Sometime in March, I think, I came upon a script for creating spiral galaxies in GIMP, and while the galaxies it creates are a long way from the final image, it gave me enough of a starting point to get back to work on it. That was still the hardest part of the image to get looking satisfactory for me. Galaxies are a lot more complicated than I'm used to painting. I think it looks pretty good….at least the arms do (the core, I'm still not sure how to improve…). Realistically the galaxy wouldn't be anywhere near as bright as I've drawn it, and you wouldn't really be able to see the colors like that. Ah, well, I'm not trying for complete verisimilitude…(The galaxy appears to be a spiral, somewhat similar to our own galaxy.)

The lava lake idea came about because I found this link to the USGS webcam overlooking the active Puʻu ʻŌʻō crater on Kīlauea a while back and like to watch how the lava inside changes day by day. I've never seen it do anything dramatic like the picture, though. In the picture it was originally going to be a lake of water, but a) that planet looks way too cold for water to exist as a liquid on it. And b) it was just nowhere near as interesting as a lava lake. Getting it to glow and look half-way decent took me quite a while, and many, many, attempts.

Thursday, May 26, 2011

Marking (Metric) Time

The other day I was musing on the nature of time, and the fact that for times shorter than a second we use a metric system (1 millisecond = one-thousandth of a second, 1 microsecond = one-millionth of a second, etc) but not for times longer than a second. I know that the common use of the number 60 in time comes from the Babylonians and their fascination with the sexagesimal system, but what if we measured time in metric units? What would that be like?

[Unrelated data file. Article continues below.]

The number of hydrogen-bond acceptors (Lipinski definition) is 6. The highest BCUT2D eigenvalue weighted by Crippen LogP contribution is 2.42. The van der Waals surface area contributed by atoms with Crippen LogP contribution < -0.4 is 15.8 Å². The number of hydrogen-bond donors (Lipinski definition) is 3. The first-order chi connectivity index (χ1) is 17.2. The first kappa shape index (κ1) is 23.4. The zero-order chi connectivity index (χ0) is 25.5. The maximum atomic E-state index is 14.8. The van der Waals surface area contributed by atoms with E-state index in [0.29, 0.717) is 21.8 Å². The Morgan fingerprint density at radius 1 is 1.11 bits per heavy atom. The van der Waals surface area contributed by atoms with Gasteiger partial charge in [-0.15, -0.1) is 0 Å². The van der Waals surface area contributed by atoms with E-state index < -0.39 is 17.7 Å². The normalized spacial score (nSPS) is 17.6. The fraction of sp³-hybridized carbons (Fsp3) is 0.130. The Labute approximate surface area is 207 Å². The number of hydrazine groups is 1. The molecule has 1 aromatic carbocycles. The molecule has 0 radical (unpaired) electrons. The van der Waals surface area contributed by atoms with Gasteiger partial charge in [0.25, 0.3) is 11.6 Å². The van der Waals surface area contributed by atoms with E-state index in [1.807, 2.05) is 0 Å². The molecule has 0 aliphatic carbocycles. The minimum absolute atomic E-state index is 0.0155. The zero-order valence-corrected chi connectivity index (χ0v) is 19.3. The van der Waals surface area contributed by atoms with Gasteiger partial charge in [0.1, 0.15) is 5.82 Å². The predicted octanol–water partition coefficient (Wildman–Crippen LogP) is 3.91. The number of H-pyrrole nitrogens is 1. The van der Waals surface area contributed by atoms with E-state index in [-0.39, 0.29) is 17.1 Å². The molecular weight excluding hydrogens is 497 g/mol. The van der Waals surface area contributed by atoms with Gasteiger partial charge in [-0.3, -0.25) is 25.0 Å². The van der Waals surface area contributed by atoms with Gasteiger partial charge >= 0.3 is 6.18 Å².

To begin with, 1 kilosecond would equal 16 minutes 40 seconds. There are 86.4 kilosecs in one day, or 604.8 in a week. Going up a level, 1 megasecond would be equal to 11.57 days, or a bit under two weeks. That would mean a total of 31.536 megasecs per year. Finally, a gigasecond would be huge step up, being equal to approximately 31.6889 years, or a bit longer than the time it takes Saturn to make a full orbit around the sun, at 29.4571 years. It's also a pretty good chunk of most peoples' lifetimes. There's little point in continuing it further, because after that the numbers get beyond human experience pretty quickly: a terasecond would be a thousand times longer than a gigasec, or 31,889-odd years and it just gets bigger from there.